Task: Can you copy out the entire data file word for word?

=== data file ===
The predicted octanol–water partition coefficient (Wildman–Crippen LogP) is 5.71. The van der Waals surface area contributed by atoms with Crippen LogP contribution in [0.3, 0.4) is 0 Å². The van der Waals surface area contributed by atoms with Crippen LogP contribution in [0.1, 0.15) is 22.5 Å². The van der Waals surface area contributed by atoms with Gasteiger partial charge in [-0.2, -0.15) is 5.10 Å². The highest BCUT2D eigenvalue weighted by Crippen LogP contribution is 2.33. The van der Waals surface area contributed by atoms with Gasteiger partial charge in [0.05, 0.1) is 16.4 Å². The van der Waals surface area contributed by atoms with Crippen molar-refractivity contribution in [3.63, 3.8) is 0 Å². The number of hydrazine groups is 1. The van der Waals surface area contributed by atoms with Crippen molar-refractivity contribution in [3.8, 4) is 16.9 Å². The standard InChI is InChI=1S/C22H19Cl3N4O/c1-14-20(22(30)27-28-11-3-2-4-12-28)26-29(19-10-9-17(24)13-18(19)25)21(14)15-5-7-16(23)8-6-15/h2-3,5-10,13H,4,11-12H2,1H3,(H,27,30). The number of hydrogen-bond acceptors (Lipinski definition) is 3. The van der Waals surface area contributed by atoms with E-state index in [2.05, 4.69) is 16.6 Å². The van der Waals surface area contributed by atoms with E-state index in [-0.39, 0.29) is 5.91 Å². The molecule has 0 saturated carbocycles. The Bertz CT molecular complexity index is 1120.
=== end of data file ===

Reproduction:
The predicted octanol–water partition coefficient (Wildman–Crippen LogP) is 5.71. The van der Waals surface area contributed by atoms with Crippen LogP contribution in [0.3, 0.4) is 0 Å². The van der Waals surface area contributed by atoms with Crippen LogP contribution in [0.1, 0.15) is 22.5 Å². The van der Waals surface area contributed by atoms with Gasteiger partial charge in [-0.2, -0.15) is 5.10 Å². The highest BCUT2D eigenvalue weighted by Crippen LogP contribution is 2.33. The van der Waals surface area contributed by atoms with Gasteiger partial charge in [0.05, 0.1) is 16.4 Å². The van der Waals surface area contributed by atoms with Crippen molar-refractivity contribution in [3.63, 3.8) is 0 Å². The number of hydrazine groups is 1. The van der Waals surface area contributed by atoms with Crippen molar-refractivity contribution in [3.8, 4) is 16.9 Å². The standard InChI is InChI=1S/C22H19Cl3N4O/c1-14-20(22(30)27-28-11-3-2-4-12-28)26-29(19-10-9-17(24)13-18(19)25)21(14)15-5-7-16(23)8-6-15/h2-3,5-10,13H,4,11-12H2,1H3,(H,27,30). The number of hydrogen-bond acceptors (Lipinski definition) is 3. The van der Waals surface area contributed by atoms with E-state index in [2.05, 4.69) is 16.6 Å². The van der Waals surface area contributed by atoms with E-state index in [-0.39, 0.29) is 5.91 Å². The molecule has 0 saturated carbocycles. The Bertz CT molecular complexity index is 1120.